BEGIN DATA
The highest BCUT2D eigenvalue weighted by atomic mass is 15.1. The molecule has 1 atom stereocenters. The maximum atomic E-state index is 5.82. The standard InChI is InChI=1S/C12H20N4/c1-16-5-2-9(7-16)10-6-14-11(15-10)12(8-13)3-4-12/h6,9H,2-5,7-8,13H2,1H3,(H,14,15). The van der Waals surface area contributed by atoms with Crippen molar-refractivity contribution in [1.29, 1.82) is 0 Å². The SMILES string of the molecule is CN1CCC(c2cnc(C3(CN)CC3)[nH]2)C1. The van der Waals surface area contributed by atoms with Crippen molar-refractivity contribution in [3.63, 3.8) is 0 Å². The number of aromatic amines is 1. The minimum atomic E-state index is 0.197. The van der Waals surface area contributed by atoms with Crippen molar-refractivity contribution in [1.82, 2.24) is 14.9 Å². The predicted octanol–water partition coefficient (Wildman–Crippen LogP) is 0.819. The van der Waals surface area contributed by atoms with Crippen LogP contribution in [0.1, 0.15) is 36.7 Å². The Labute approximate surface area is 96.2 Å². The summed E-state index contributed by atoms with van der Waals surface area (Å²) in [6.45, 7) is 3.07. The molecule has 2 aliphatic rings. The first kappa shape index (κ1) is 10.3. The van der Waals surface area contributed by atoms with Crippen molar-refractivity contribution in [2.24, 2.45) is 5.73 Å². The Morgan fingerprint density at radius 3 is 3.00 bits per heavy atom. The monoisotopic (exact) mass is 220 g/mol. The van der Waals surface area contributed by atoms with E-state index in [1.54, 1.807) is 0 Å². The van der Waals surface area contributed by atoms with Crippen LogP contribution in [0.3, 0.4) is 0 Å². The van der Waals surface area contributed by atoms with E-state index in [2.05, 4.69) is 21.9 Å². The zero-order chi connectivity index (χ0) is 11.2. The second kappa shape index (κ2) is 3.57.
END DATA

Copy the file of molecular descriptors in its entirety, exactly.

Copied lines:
The highest BCUT2D eigenvalue weighted by atomic mass is 15.1. The molecule has 1 atom stereocenters. The maximum atomic E-state index is 5.82. The standard InChI is InChI=1S/C12H20N4/c1-16-5-2-9(7-16)10-6-14-11(15-10)12(8-13)3-4-12/h6,9H,2-5,7-8,13H2,1H3,(H,14,15). The van der Waals surface area contributed by atoms with Crippen molar-refractivity contribution in [1.29, 1.82) is 0 Å². The SMILES string of the molecule is CN1CCC(c2cnc(C3(CN)CC3)[nH]2)C1. The van der Waals surface area contributed by atoms with Crippen molar-refractivity contribution in [3.63, 3.8) is 0 Å². The number of aromatic amines is 1. The minimum atomic E-state index is 0.197. The van der Waals surface area contributed by atoms with Crippen molar-refractivity contribution in [1.82, 2.24) is 14.9 Å². The predicted octanol–water partition coefficient (Wildman–Crippen LogP) is 0.819. The van der Waals surface area contributed by atoms with Crippen LogP contribution in [0.1, 0.15) is 36.7 Å². The Labute approximate surface area is 96.2 Å². The summed E-state index contributed by atoms with van der Waals surface area (Å²) in [6.45, 7) is 3.07. The molecule has 2 aliphatic rings. The first kappa shape index (κ1) is 10.3. The van der Waals surface area contributed by atoms with Crippen molar-refractivity contribution in [2.24, 2.45) is 5.73 Å². The Morgan fingerprint density at radius 3 is 3.00 bits per heavy atom. The monoisotopic (exact) mass is 220 g/mol. The van der Waals surface area contributed by atoms with E-state index in [1.54, 1.807) is 0 Å². The van der Waals surface area contributed by atoms with Crippen LogP contribution in [0.3, 0.4) is 0 Å². The van der Waals surface area contributed by atoms with E-state index in [2.05, 4.69) is 21.9 Å². The zero-order chi connectivity index (χ0) is 11.2. The second kappa shape index (κ2) is 3.57.